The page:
What was I thinking? To fly to St. Maarten in the Caribbean on three days notice, somewhere I had never been before, with a one-way ticket. Then to board a 45-foot sailboat I had never seen before with four people I had never met before. The plan was to sail across the Atlantic Ocean, to the Azores Islands 800 miles west of Portugal, and possibly on to Finland, which of course I had never done before.
My first impressions of the town of St Maarten and the boat were the same. Crowded, cluttered, dirty, old and run down. What was I thinking? But I cast my fate with this ship and crew, trusted that everything would work out by stepping into the flow of Grace, and signed on.
For starters, we were stuck at port for over ten days with no wind. This was going to happen again. In port, we began to get acquainted. Soon I would know them all too well.
The Captain, from Finland, was a small wiry man, age 70 who has been sailing all his life. Although he had some modern, high-tech instruments on board, including a satellite phone, he didn’t know how to use them as he had locked himself into the past and refused to learn new things. Stubborn and always right, he was hard to for everyone to get along with. An obsessive-compulsive man, he over-collected stuff of all kinds and most of it was scattered around the boat. He had six of everything, including cheese cutters. And he wouldn’t throw anything away or let anyone create an organized storage system.
Marc, a French Canadian from Montreal was assigned First Mate or 2nd in command. A sailing instructor, he was hands down the best sailor on the boat. He and the Captain were to have frequent conflicts and yelling matches throughout the voyage. To me, Marc turned out to be an interesting conversationalist although prone to inappropriate emotional outbursts. Two weeks into the voyage he told me he was gay and attracted to me. This made me uncomfortable as we shared a bunk with the third male crewmember.
Matisse, age 20, from Denmark, had been drifting around the world for a year. A high-tech savvy whiz kid, he was able to fix a lot of electronic things on the boat. He was always playing computer games on his laptop, listening to music on his I Pod or watching movies on his computer. Only once did he share a movie with me, though I asked many times. We called him the free spirit. He had a tremendous appetite, was lazy, and the last one to help out in any situation.
Marja or Maria is Finnish and didn’t know anything about boats or cooking or English or much of anything that would be useful on this voyage. At 40, she seemed to be running away from her life, a failed marriage, and a teenaged daughter. Unfortunately she didn’t contribute much to the crew except frustration. She argued with everyone about everything in the name of women’s equality and talked incessantly. Even her cleaning skills left much to be desired. It was evident that she irritated everyone, even her countryman, the Captain.
It became apparent my first day on board, moored in the marina, that no one could cook. Two of the crew couldn’t even use a manual can opener. I stepped in. I presented the first meal of corn beef and cabbage. What!!! A traditional Irish meal. Approaching it skeptically, the crew picked at it, then devoured the whole dish. The Captain, who had been eating dehydrated legumes and raw cabbage with garlic for several weeks, assigned me the job of cook for the voyage. The next day, he asked me to provision the boat for five people for a four–week voyage. Again, something I’d never done before.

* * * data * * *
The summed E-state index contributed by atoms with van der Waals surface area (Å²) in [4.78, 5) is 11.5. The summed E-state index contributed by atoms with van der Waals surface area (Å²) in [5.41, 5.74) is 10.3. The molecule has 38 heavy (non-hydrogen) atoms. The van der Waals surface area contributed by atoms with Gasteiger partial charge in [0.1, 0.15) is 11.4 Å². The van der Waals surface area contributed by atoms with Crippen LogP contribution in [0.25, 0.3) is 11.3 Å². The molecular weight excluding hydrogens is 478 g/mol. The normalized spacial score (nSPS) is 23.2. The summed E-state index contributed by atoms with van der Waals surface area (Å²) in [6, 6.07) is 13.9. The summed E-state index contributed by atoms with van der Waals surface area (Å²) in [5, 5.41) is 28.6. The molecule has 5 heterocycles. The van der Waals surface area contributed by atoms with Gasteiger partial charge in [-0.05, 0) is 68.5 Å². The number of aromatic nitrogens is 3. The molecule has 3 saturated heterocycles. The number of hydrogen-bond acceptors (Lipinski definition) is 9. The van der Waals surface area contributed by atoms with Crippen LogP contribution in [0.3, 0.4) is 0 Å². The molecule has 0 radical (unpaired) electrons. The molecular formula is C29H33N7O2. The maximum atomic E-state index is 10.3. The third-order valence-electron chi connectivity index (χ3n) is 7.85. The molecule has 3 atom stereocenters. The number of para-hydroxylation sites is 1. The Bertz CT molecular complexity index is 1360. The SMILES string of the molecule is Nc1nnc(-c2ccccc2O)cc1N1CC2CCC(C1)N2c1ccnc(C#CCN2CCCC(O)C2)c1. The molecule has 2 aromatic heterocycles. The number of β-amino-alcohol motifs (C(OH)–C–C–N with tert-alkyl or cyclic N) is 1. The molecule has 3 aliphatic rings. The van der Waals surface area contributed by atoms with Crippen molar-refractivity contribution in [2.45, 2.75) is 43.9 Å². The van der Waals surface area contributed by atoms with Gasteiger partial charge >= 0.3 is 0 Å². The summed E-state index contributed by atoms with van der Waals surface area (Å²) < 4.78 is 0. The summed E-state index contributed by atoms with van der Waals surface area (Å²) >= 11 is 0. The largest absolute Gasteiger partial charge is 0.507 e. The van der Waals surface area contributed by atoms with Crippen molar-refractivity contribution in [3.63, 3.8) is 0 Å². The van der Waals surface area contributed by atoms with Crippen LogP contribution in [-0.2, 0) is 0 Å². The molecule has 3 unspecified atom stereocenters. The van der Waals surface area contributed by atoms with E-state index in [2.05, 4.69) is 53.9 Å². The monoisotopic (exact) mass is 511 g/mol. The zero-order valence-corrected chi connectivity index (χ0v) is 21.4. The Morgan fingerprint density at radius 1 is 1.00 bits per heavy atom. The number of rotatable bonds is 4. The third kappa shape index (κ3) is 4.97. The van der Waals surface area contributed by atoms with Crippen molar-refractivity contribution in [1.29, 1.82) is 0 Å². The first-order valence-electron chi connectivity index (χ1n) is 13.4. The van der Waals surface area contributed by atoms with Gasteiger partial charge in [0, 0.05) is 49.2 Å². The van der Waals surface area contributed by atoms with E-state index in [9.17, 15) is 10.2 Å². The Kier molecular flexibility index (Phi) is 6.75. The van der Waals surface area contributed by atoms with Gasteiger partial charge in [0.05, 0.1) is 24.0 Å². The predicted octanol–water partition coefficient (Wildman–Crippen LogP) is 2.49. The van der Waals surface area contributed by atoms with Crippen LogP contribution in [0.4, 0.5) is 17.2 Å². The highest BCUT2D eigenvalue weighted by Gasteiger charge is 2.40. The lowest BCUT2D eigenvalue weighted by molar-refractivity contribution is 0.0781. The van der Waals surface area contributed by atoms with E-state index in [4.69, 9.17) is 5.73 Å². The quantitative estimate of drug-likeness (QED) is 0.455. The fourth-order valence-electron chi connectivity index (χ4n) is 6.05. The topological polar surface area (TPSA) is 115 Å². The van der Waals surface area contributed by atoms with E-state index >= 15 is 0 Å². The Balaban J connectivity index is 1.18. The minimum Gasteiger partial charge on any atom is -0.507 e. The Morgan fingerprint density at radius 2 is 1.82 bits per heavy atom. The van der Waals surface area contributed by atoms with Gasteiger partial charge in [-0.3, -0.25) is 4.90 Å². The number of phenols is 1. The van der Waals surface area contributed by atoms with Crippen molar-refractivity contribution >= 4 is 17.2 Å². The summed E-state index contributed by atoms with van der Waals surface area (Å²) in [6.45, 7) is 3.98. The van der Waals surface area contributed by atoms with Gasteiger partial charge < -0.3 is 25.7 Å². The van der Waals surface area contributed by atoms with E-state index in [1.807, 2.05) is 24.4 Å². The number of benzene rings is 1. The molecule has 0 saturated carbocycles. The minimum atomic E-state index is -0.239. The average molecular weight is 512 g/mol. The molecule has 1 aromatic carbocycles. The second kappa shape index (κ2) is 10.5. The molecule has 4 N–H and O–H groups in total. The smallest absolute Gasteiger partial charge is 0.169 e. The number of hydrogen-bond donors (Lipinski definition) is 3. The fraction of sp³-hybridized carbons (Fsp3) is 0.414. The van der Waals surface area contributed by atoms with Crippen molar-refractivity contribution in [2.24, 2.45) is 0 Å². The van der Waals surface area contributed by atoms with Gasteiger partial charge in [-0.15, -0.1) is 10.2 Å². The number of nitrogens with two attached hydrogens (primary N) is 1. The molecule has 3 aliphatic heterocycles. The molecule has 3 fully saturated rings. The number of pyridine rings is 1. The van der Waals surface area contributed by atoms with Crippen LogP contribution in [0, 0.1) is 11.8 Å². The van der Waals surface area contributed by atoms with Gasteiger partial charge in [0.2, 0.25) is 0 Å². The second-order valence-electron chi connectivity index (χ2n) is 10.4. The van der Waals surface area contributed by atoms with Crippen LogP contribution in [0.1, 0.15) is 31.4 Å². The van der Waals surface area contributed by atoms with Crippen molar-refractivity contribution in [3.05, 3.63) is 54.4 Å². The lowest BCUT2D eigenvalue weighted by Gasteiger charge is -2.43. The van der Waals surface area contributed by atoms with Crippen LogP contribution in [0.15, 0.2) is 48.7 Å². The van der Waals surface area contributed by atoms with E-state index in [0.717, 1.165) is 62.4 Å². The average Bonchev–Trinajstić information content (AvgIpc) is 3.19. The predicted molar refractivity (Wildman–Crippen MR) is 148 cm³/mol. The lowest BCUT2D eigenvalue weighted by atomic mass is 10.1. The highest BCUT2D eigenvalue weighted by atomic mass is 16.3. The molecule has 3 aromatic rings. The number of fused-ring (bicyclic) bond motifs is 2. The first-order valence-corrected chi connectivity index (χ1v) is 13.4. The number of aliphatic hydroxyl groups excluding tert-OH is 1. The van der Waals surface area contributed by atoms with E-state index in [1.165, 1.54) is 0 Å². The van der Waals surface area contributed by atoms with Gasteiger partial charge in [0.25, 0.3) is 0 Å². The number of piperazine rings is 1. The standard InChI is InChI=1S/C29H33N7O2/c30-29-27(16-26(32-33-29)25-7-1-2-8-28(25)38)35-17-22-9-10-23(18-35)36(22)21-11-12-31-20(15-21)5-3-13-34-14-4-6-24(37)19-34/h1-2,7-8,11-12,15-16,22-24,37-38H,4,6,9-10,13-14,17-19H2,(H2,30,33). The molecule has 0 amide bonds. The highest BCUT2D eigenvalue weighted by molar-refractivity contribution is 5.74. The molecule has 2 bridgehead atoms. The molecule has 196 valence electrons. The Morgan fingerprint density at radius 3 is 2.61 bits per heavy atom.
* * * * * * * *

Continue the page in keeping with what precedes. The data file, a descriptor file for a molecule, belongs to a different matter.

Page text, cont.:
Taking a share of money from everyone, I went on a shopping spree, making my best guesses for food that could be prepared in the galley for breakfast, dinner, snacks, and soft drinks for 28 days. It was to prove just the right amount though I worried about it over the next month at sea, doing inventory frequently, counting out meals, watching how much everyone ate, and rationing out the remaining supplies.
The day I shopped, a tropical monsoon hit the village of St. Maarten as I was dragging the wheeled transport cart through the cobble-stoned streets back to the dock, where we had to take a dinghy to the mooring. The hilly streets turned to rivers and waterfalls with occasional lakes forming when the pitch leveled off Of course everything including me got soaked, a harbinger of things to come.
We wasted time, money and emotional energy over the next eight days with calm winds in port until the Captain finally decided to set off by motor. He let a Good Friday departure pass because of a sailor’s superstition about leaving on that day, the next day, Saturday; we set off for the Azores, 2400 miles by sea.
After rounding Antigua, we were on the high seas and lurching in serious ocean swells. Soon I felt the queasiness of sea-sickness. Though I had medication, I chose not to use it, but waited for my body to adapt. It took three days of nausea and fasting, while I cooked for the others, holding back bile. Not the only one, First Mate Marc was sicker than me and for longer.
The sailing initiation was intense with four days of 25-knot winds and side seas of 20 to 25 ft waves. We took a pounding. Below deck, you bounced around the cabin like a grain of salt in a shaker. It was brutal and I finished the voyage with cuts and bruises all over my body from banging into the insides of the ship. My head, which never seemed to be able to duck low enough, took the brunt of it.